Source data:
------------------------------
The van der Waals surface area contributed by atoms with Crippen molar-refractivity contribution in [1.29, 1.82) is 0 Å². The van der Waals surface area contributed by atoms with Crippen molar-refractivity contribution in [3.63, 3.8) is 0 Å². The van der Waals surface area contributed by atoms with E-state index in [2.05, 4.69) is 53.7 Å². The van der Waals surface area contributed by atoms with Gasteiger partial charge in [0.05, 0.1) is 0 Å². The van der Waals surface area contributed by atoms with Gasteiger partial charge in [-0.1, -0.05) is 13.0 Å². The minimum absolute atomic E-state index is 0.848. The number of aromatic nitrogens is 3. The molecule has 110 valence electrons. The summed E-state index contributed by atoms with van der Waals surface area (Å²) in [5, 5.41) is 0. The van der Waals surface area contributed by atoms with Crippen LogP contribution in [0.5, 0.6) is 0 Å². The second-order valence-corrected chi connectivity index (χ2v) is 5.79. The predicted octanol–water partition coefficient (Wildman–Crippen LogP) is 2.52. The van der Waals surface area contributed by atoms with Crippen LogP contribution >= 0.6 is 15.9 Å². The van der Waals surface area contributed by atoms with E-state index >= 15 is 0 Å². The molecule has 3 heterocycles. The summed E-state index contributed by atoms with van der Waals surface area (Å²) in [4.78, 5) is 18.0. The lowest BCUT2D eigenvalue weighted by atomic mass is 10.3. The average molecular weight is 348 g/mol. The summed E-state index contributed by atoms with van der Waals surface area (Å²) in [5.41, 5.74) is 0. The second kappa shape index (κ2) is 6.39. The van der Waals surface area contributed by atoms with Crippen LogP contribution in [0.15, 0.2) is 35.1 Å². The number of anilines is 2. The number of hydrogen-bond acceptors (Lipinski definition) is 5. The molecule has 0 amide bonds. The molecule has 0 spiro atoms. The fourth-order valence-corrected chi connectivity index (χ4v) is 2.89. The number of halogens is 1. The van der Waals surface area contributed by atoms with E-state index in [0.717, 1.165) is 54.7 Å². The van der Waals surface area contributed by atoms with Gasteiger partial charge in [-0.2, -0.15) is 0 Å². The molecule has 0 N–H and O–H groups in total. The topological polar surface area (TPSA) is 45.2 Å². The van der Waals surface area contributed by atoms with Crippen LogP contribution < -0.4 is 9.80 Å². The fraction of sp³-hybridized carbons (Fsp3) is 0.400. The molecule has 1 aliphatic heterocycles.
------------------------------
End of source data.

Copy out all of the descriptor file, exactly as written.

The van der Waals surface area contributed by atoms with Crippen molar-refractivity contribution in [1.29, 1.82) is 0 Å². The van der Waals surface area contributed by atoms with Crippen molar-refractivity contribution in [3.63, 3.8) is 0 Å². The van der Waals surface area contributed by atoms with E-state index in [2.05, 4.69) is 53.7 Å². The van der Waals surface area contributed by atoms with Gasteiger partial charge in [0.05, 0.1) is 0 Å². The van der Waals surface area contributed by atoms with Gasteiger partial charge in [-0.1, -0.05) is 13.0 Å². The minimum absolute atomic E-state index is 0.848. The number of aromatic nitrogens is 3. The molecule has 110 valence electrons. The summed E-state index contributed by atoms with van der Waals surface area (Å²) in [5, 5.41) is 0. The van der Waals surface area contributed by atoms with Crippen LogP contribution in [0.5, 0.6) is 0 Å². The second-order valence-corrected chi connectivity index (χ2v) is 5.79. The predicted octanol–water partition coefficient (Wildman–Crippen LogP) is 2.52. The van der Waals surface area contributed by atoms with Crippen LogP contribution >= 0.6 is 15.9 Å². The van der Waals surface area contributed by atoms with E-state index >= 15 is 0 Å². The molecule has 3 heterocycles. The summed E-state index contributed by atoms with van der Waals surface area (Å²) in [4.78, 5) is 18.0. The lowest BCUT2D eigenvalue weighted by atomic mass is 10.3. The average molecular weight is 348 g/mol. The summed E-state index contributed by atoms with van der Waals surface area (Å²) in [5.41, 5.74) is 0. The second kappa shape index (κ2) is 6.39. The van der Waals surface area contributed by atoms with Crippen LogP contribution in [0.15, 0.2) is 35.1 Å². The number of anilines is 2. The number of hydrogen-bond acceptors (Lipinski definition) is 5. The molecule has 0 amide bonds. The molecule has 0 spiro atoms. The fourth-order valence-corrected chi connectivity index (χ4v) is 2.89. The number of halogens is 1. The van der Waals surface area contributed by atoms with E-state index in [0.717, 1.165) is 54.7 Å². The van der Waals surface area contributed by atoms with Gasteiger partial charge in [-0.2, -0.15) is 0 Å². The molecule has 0 N–H and O–H groups in total. The topological polar surface area (TPSA) is 45.2 Å². The van der Waals surface area contributed by atoms with Crippen LogP contribution < -0.4 is 9.80 Å². The fraction of sp³-hybridized carbons (Fsp3) is 0.400. The molecule has 1 aliphatic heterocycles.